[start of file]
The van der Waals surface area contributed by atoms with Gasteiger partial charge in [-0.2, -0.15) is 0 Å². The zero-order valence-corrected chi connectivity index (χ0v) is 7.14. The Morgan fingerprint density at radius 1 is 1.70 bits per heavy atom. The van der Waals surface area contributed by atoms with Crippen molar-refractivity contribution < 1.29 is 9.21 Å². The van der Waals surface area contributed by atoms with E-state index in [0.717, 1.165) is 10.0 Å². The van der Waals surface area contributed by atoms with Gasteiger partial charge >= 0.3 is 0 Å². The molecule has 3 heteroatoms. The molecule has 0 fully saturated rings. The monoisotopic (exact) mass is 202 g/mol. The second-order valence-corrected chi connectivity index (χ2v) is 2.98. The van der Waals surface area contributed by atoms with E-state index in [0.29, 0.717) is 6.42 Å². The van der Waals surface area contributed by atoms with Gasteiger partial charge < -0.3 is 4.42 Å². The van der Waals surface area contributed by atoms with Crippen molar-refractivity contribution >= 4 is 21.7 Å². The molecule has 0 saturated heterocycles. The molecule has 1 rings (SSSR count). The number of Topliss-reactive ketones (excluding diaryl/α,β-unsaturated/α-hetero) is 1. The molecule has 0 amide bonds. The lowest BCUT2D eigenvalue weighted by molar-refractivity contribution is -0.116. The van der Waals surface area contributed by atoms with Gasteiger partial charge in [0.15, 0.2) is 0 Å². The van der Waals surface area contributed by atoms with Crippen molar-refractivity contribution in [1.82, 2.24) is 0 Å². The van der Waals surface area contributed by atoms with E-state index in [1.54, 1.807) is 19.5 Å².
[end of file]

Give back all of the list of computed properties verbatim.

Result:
The van der Waals surface area contributed by atoms with Gasteiger partial charge in [-0.2, -0.15) is 0 Å². The zero-order valence-corrected chi connectivity index (χ0v) is 7.14. The Morgan fingerprint density at radius 1 is 1.70 bits per heavy atom. The van der Waals surface area contributed by atoms with Crippen molar-refractivity contribution < 1.29 is 9.21 Å². The van der Waals surface area contributed by atoms with E-state index in [0.717, 1.165) is 10.0 Å². The van der Waals surface area contributed by atoms with Gasteiger partial charge >= 0.3 is 0 Å². The molecule has 3 heteroatoms. The molecule has 0 fully saturated rings. The monoisotopic (exact) mass is 202 g/mol. The second-order valence-corrected chi connectivity index (χ2v) is 2.98. The van der Waals surface area contributed by atoms with E-state index in [0.29, 0.717) is 6.42 Å². The van der Waals surface area contributed by atoms with Gasteiger partial charge < -0.3 is 4.42 Å². The van der Waals surface area contributed by atoms with Crippen molar-refractivity contribution >= 4 is 21.7 Å². The molecule has 0 saturated heterocycles. The molecule has 1 rings (SSSR count). The number of Topliss-reactive ketones (excluding diaryl/α,β-unsaturated/α-hetero) is 1. The molecule has 0 amide bonds. The lowest BCUT2D eigenvalue weighted by molar-refractivity contribution is -0.116. The van der Waals surface area contributed by atoms with Gasteiger partial charge in [0.15, 0.2) is 0 Å². The van der Waals surface area contributed by atoms with Crippen molar-refractivity contribution in [1.82, 2.24) is 0 Å². The van der Waals surface area contributed by atoms with E-state index in [1.54, 1.807) is 19.5 Å².